Olivas Vila Aoy, a native of Spain, joined The Church of Jesus Christ of Latter-day Saints in New Mexico in the early 1880s. He was a member of the team that translated the Book of Mormon into Spanish. But Aoy is best remembered as an education pioneer in El Paso, Texas, where he was the first teacher to cater to Spanish-speaking students. He started his school with no expectation of being paid, and ran it for seven months on his own savings. In addition to helping his students prepare to enter the English-only public schools, he often gave them food, medicine, and counseling. When his funds began to run out, his friends called his plight to the attention of the city, and the school board soon began funding his school. Even then, he devoted the bulk of his small salary to the needs of his students.
When Aoy died in 1895, he was sorely missed, both by city leaders and the families whose lives his sacrifice had touched so deeply. They engraved a scripture from the Gospel of Matthew on his headstone: “Inasmuch as ye have done it unto one of the least of these my brethren, ye have done it unto me” (Matt. 25:40). Aoy’s Christlike service for the underprivileged children of El Paso exemplifies the Lord’s admonition to Latter-day Saints that they “should be anxiously engaged in a good cause, and do many things of their own free will, and bring to pass much righteousness” (D&C 58:27).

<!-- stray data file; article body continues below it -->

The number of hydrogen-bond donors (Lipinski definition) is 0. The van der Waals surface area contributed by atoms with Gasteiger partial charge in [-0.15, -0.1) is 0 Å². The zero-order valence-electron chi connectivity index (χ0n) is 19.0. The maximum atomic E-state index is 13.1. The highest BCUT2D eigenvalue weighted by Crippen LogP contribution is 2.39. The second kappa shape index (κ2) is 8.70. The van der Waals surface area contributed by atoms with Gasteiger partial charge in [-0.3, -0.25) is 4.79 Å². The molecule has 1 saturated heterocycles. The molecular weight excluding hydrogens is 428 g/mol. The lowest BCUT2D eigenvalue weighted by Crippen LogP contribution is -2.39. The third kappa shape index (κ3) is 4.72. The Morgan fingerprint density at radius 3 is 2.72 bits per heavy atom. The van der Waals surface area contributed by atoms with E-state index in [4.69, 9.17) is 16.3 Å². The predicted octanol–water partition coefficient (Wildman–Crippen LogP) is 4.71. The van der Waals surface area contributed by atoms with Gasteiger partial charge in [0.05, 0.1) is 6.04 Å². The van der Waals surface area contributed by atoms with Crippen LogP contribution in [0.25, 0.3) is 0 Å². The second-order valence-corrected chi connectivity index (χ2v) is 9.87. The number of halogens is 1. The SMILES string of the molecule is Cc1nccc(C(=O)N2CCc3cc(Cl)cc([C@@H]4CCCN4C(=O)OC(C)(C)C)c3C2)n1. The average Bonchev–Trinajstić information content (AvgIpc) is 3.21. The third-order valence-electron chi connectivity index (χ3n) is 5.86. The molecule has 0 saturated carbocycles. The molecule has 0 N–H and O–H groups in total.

For more on Aoy's relationship with the Book of Mormon, see “‘That They May Know the Covenants of the Lord’: Olivas Aoy and the Book of Mormon.”
Image credits: International Society of the Daughters of the Utah Pioneers, Abilene Library Consortium, El Paso Historical Society, El Paso Independent School District, El Paso Public Library, William Baxter, Brigham Young University, Church History Library.